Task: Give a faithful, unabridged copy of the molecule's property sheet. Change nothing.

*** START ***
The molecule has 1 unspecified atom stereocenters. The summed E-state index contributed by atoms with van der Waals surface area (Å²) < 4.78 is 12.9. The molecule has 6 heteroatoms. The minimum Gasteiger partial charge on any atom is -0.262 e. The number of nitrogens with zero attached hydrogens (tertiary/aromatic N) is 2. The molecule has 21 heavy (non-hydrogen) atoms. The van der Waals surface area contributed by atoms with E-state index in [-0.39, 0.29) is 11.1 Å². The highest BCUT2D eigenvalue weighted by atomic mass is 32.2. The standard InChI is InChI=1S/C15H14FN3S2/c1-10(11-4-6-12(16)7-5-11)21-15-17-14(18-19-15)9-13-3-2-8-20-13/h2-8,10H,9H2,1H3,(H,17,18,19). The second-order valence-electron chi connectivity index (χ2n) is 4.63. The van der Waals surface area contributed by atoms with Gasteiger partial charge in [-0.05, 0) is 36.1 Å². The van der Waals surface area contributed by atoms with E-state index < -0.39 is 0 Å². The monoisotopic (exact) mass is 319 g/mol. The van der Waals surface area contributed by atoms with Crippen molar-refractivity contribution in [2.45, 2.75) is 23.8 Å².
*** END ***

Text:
The molecule has 1 unspecified atom stereocenters. The summed E-state index contributed by atoms with van der Waals surface area (Å²) < 4.78 is 12.9. The molecule has 6 heteroatoms. The minimum Gasteiger partial charge on any atom is -0.262 e. The number of nitrogens with zero attached hydrogens (tertiary/aromatic N) is 2. The molecule has 21 heavy (non-hydrogen) atoms. The van der Waals surface area contributed by atoms with E-state index in [-0.39, 0.29) is 11.1 Å². The highest BCUT2D eigenvalue weighted by atomic mass is 32.2. The standard InChI is InChI=1S/C15H14FN3S2/c1-10(11-4-6-12(16)7-5-11)21-15-17-14(18-19-15)9-13-3-2-8-20-13/h2-8,10H,9H2,1H3,(H,17,18,19). The second-order valence-electron chi connectivity index (χ2n) is 4.63. The van der Waals surface area contributed by atoms with Gasteiger partial charge in [-0.05, 0) is 36.1 Å². The van der Waals surface area contributed by atoms with E-state index < -0.39 is 0 Å². The monoisotopic (exact) mass is 319 g/mol. The van der Waals surface area contributed by atoms with Crippen molar-refractivity contribution in [2.45, 2.75) is 23.8 Å².